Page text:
The first step in unfolding this strategy is the implementation of the “WHO STEP” wise surveillance instrument which will show exactly what chronic diseases and risk factors are prevalent in the specific context of Nigeria. This will involve the administration of a cross sectional survey and physical and biochemical measurements on a representative sample of the population.

We are going to use the evidence from this research as tool for policy advocacy. We will do this by convening a meeting of the high level stakeholders such as the health system leaders, governments leaders, regional WHO office and partner research institutions to share this evidence and propose recommendations for these stakeholders to ratify, such as a comprehensive chronic disease policy for Nigerians.

We are not just aiming for a top-down approach. We believe that ownership is crucial for sustainability. We want Nigerians to own this issue because it is their health and indeed life involved and so we are going to be working with all sectors of society in executing health promotion campaigns that will make Nigerians more aware of how they expose themselves to the risk of chronic disease and preventive measures to take and lifestyle changes to adopt. We will work with academic institutions to have peer educators in schools, universities and colleges. We will work with the media in developing highly entertaining but also highly educative campaigns in print, television and radio to this effect. We will work with labour organizations and employers of labour to increasingly adopt workplace health measures that reduce chronic disease risk factors.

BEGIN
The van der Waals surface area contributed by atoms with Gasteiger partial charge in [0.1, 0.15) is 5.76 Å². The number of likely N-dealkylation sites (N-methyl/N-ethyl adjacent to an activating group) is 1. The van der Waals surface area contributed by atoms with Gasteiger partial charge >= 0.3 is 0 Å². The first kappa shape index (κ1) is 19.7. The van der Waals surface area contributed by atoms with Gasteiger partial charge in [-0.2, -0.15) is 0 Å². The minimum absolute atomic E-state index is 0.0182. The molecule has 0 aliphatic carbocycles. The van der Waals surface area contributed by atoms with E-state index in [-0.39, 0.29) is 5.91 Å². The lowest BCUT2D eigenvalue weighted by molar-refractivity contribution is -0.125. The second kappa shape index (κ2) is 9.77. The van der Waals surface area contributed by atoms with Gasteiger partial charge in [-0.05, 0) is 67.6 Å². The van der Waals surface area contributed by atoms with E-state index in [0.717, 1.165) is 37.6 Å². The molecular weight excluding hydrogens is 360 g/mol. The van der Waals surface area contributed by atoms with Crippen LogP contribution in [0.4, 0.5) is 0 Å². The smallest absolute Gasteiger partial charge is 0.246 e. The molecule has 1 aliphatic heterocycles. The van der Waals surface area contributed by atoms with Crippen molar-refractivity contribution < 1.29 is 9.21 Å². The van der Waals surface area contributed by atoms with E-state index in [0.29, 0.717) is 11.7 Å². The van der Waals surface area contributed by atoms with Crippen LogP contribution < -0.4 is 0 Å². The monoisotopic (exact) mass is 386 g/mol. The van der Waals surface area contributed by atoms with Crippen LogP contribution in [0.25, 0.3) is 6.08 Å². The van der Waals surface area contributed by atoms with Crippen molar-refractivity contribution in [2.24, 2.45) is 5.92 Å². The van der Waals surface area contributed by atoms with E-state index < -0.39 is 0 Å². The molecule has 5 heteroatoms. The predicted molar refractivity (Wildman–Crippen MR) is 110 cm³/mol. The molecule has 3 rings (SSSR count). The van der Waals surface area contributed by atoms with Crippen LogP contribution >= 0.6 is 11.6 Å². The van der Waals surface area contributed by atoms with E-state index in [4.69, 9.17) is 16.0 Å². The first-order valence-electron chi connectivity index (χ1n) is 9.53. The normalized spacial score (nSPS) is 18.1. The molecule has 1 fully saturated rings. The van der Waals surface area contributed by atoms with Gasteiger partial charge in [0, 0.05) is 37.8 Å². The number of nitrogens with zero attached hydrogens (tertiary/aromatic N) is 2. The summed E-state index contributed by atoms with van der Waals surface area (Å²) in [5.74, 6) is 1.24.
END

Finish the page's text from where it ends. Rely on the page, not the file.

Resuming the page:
When was Engage Africa founded and what does the organization do?
Engage Africa Foundation is a very recent organization, founded this year although it was conceived last summer. Especially as I engaged in intellectual discourse during my Masters programme in Global Health and Public Policy and got more experience in global health through doing some research with the World Health Organisation, it became very pertinent that although non-communicable diseases are easily preventable, they are not being accorded the necessary urgency to see to their prevention. Much more attention is being given to infectious diseases, yet in a few years non-communicable diseases will be accounting for the greater share of death and illness in Sub-Saharan Africa.

These non-communicable diseases are such diseases as cardiovascular diseases, cancers, diabetes, strokes, hypertension among others. They share common risk factors such as indiscriminate consumption of alcohol, smoking, poor diet  and inadequate exercise and as such they are easily prevented, yet so many Nigerians are dying of these diseases and then their families get pushed further into poverty.